Scalene trigger points are very important to know about and treat. This is because they can cause pain radiating down your arm, and compress the nerve bundle that supplies your arm and hand.
The scalene is a muscle with three main branches. You can find the primary trigger point on the side of the neck towards the front. It’s a very sensitive place, as the brachial plexus passes between the anterior and middle branches of the scalene, and the first rib. (The brachial plexus is the bundle of nerves that supplies your arm and hand.)
When you treat a trigger point here, you need to very gentle so as to not irritate the nerve.
The scalene attaches to the neck vertebrae and the first two ribs. The scalene is used to lift your ribs, and to bend your neck. Because of this, the scalene acts as an accessory muscle of respiration. This means that when you stress breathe a lot (up in your chest) you can turn on scalene trigger points.
An active scalene trigger point refers pain locally in the neck. It also can cause pain into the chest, and right down the arm into the hand and fingers.
This makes it an incredibly important point to treat. When the scalene is very tight due to trigger points it compresses the nerve bundle (brachial plexus) supplying the arm against the top two ribs.
This can cause tingling, numbness, pins and needles and loss of function in the arm. Compression of the brachial plexus is also known as thoracic outlet syndrome.
The issue here is identifying the root cause. A neck injury (the commonest would be whiplash) can cause similar symptoms when a disc in the neck compresses the nerve supplying the arm.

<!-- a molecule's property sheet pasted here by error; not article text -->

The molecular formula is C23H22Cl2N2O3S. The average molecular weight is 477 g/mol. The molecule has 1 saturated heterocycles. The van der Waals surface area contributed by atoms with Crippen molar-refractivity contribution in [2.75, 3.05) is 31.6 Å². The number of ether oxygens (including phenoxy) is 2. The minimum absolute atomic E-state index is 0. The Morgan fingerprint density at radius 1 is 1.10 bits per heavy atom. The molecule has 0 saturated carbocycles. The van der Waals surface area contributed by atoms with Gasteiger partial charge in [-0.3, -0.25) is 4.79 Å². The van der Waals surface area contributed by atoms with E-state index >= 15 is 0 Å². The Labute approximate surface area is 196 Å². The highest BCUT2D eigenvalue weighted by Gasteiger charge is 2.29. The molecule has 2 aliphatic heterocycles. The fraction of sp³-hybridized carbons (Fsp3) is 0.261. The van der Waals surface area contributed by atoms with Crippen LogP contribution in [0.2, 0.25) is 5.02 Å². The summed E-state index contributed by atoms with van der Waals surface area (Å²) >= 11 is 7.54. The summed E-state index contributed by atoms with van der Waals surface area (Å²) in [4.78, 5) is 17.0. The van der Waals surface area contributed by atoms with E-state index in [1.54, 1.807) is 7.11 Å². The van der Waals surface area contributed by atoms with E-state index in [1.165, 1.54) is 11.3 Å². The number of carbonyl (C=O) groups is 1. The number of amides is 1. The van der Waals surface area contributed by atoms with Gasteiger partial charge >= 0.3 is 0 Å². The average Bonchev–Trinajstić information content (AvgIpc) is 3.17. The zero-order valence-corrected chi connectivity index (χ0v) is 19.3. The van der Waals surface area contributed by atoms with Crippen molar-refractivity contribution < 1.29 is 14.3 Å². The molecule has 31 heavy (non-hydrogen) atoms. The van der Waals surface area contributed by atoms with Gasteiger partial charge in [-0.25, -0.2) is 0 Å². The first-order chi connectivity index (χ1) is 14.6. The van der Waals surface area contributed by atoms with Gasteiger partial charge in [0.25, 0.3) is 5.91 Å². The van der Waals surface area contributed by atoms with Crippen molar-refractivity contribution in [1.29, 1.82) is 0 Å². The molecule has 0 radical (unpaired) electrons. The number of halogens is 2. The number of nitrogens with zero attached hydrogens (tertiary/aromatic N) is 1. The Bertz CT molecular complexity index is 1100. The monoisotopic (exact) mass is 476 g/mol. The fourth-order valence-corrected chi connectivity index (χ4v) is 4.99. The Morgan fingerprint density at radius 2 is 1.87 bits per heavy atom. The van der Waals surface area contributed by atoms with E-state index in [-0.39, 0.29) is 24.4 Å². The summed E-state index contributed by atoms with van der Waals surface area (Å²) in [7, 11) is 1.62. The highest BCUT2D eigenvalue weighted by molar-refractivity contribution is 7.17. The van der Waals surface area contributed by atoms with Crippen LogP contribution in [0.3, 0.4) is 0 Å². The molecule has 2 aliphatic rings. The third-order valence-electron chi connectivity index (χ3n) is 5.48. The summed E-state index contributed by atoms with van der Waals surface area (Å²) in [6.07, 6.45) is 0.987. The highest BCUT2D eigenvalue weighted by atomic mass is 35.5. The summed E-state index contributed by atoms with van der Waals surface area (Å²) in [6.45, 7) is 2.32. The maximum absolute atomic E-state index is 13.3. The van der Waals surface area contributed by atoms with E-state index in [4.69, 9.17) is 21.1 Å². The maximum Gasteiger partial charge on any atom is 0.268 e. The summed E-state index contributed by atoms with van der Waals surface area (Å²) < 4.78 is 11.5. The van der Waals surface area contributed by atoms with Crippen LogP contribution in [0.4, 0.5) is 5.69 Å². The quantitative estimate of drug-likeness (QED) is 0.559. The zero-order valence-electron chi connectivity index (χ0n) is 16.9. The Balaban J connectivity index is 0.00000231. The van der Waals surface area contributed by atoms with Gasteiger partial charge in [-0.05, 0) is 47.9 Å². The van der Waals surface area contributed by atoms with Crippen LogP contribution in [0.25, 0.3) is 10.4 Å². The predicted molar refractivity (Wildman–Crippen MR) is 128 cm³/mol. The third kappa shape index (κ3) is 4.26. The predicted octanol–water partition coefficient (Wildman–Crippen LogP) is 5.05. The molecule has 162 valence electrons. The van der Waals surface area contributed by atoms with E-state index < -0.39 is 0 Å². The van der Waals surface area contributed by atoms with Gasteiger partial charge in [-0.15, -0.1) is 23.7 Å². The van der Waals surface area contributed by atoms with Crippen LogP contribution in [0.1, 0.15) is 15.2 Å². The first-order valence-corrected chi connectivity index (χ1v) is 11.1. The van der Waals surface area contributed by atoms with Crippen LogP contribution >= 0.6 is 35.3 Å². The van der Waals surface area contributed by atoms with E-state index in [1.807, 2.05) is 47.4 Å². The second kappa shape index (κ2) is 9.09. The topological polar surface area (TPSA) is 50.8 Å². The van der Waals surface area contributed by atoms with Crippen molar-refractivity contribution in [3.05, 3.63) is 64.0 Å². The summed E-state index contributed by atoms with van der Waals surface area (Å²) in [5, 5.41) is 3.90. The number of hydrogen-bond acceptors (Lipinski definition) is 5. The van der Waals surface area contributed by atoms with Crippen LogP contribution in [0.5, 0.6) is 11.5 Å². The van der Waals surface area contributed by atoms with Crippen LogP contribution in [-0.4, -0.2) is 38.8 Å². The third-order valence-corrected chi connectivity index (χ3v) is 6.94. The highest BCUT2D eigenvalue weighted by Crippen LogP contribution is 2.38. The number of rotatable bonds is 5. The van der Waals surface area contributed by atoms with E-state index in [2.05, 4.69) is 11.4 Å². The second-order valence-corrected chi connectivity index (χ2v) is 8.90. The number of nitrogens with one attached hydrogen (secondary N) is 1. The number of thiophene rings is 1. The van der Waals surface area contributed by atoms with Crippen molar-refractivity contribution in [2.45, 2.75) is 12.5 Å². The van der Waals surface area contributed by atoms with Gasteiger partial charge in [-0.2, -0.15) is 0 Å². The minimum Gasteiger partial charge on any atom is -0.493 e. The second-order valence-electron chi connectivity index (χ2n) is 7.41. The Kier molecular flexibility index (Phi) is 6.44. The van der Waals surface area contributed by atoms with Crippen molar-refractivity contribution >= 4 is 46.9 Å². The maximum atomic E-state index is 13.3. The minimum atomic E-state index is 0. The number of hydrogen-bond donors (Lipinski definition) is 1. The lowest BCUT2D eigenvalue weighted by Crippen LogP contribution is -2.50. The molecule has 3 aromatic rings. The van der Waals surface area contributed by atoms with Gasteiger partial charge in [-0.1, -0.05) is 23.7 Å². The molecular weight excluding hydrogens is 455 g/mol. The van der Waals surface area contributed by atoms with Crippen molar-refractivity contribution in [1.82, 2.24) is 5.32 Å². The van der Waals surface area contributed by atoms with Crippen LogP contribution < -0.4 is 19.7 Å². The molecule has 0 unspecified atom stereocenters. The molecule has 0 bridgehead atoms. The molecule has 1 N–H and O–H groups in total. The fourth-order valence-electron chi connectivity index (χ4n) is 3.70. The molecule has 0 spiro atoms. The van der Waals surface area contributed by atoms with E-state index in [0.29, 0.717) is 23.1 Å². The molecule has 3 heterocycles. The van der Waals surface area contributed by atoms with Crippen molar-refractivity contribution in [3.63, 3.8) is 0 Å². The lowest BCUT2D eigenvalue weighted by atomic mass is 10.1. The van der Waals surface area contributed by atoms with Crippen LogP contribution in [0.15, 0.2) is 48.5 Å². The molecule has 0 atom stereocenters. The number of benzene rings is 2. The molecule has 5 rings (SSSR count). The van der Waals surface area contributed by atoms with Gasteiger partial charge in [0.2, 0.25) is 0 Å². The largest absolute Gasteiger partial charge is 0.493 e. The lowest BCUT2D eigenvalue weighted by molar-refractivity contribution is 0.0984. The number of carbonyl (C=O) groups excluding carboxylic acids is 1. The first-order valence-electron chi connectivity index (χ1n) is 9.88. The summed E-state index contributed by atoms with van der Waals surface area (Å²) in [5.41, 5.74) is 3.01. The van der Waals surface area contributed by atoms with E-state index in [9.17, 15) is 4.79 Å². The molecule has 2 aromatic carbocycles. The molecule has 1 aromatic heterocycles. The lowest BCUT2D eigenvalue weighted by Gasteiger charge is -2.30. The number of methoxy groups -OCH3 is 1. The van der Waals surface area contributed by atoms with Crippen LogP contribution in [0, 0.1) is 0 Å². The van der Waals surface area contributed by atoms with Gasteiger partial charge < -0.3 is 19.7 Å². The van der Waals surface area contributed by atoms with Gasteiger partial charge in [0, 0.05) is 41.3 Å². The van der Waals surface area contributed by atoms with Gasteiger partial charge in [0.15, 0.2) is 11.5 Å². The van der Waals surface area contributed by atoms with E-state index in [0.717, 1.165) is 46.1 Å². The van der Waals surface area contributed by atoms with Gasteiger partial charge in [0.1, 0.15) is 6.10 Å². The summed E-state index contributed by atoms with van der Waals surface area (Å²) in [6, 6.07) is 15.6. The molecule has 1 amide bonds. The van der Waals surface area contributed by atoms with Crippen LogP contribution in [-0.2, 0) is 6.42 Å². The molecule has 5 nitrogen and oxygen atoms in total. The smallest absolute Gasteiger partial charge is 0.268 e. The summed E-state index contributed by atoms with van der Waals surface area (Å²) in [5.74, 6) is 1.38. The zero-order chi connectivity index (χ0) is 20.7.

However, trigger points in the scalene and pectoralis minor muscles can cause very similar symptoms and are much easier to treat.
Scalene trigger points need to be treated very gently. We recommend using ischemic pressure, or myofascial release techniques.
The important part about both these treatments is they allow you to turn the trigger point off while staying below the pain threshold. This means you are not triggering the protective reflex that turned them on in the first place.
The stretch for the scalene muscle is to drop your head to the side, and lean it ever so slightly backwards. This is to fully stretch the muscle against where it attaches to the front ribs.
Many people with tight scalenes feel the stretch come on immediately. It’s important to not hurry or force this stretch. Just breathe evenly and allow the stretch to gradually happen.
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